My two most important birding activities of each year are the week’s gull cannon netting with Paul Roper and members of the North Thames Gull Group at Chouet landfill, and the visit to Burhou in July to ring gull chicks. Since 2008, I have learnt that the latter can sometimes be disappointing because all too frequently there are years (such as 2008 and 2011) when the breeding productivity of the 1,000 pairs of Lesser Black-backed Gulls on Burhou can be negligible or extremely poor. Given the very poor summer so far this year, with many many days of rain and strong winds I feared that 2012 would also be a disastrous year for gull productivity in Alderney. In fact the weather has been so bad that for several weeks it looked very dubious that we would even be able to land on Burhou to undertake the monitoring. In the end I took a chance and went for a very small and difficult window over the weekend of 13 – 15 July. Although four or five days later than the visits made to Burhou in the previous four years, the timing should still have been good…and so it proved!
Chris Mourant and I caught the new Bumblebee boat service up to Alderney on the Friday afternoon. We were the only two passengers on board, and we enjoyed a very comfortable and swift crossing up to Alderney. James Allison, the AWT Ecologist, was at the harbour waiting to pick up all our gear. There was time for a fish and chip supper before Dave Venn picked the three of us up in the AWT’s new boat (Sula of Braye) for the crossing to Burhou.
Fortunately the weather was a little better than forecast and Dave even managed to bring the boat alongside the gulley making a very simple landing. A very nice raft of c 200 Atlantic Puffins were in the bay to the north of the hut.
No sooner had we entered the hut than it began to rain rather heavily…so any thoughts of ringing a few gull chicks were cast aside. As we had walked to the hut it was very clear from the gulls’ behaviour that a reasonable number of them were still in breeding mode. This was in contrast to our arrival in July 2011, when the gulls showed very little interest in our presence, and many were simply loafing on the grassy slopes. We even saw a few well-grown chicks on the rock outcrop by the hut, which gave even further encouragement for a successful day’s work in the morning!
Overnight the rain was both persistent and at times torrential…but fortunately before dawn it had cleared, giving way to an overcast, breezy but warm day. After breakfast, James, Chris and I set off on our day’s work. We began, as usual, entering the gull colony just to the south of the hut and then working all the way around clockwise to reach the north-western edge of the colony by late afternoon. In between there were several breaks for refreshments and to boil fresh water to make the colour rings more pliable.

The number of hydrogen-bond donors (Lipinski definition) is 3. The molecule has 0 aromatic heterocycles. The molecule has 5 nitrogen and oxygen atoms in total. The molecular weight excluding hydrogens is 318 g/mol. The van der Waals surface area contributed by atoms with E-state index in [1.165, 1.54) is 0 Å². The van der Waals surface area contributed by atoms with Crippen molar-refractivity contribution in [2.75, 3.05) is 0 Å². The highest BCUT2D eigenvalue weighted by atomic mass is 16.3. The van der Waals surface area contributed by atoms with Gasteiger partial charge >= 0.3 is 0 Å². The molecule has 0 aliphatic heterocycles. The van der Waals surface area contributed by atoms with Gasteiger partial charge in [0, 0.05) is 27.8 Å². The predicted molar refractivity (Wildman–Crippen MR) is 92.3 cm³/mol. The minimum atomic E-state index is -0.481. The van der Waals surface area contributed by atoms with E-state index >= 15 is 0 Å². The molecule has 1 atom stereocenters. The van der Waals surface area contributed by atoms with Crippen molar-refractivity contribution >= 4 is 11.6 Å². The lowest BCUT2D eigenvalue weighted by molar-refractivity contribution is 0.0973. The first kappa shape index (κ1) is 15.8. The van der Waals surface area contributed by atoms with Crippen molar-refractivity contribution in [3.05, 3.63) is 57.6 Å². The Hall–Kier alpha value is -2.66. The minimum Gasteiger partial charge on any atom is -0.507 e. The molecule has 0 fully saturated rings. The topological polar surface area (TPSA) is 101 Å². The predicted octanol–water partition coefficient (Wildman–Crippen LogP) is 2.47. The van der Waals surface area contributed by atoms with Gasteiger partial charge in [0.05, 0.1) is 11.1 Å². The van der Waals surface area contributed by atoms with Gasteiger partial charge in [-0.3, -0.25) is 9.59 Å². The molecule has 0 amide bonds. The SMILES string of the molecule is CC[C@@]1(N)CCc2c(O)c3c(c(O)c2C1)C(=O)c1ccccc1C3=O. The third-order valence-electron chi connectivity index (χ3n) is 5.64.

It was such a joy to be finding gull chicks again. Chris and James did a fantastic job at locating and metal ringing the chicks hiding in the bracken. It was all I could do to keep pace fitting the colour rings, recording the details and photographing the majority of chicks ringed. The chicks were an ideal size for ringing being large enough to take colour rings, but not so big that they were mobile or flighty. In fact the dates were just about perfect!
The small team worked very efficiently and well together. By the end of the day both Chris and I were feeling the pace with our backs aching from all the stooping and bending, while James being so much younger took it all in his stride!
By the end of the day we had ringed 199 Lesser Black-backed Gulls (198 with colour rings). While this was less young ringed than in several recent years, I was absolutely delighted with such a total achieved in such a difficult year (both for the gulls in raising the chicks and for us in trying to reach Burhou!). A very crude productivity figure would be 0.2 chicks per pair…but this must be a significant underestimate because some of the pairs were still incubating or with very tiny chicks. Presumably the majority of these were re-laid clutches for nests which had been lost earlier due to the wet, cool and windy weather? Furthermore we cannot find every gull chick, as they are very adept at hiding in the bracken.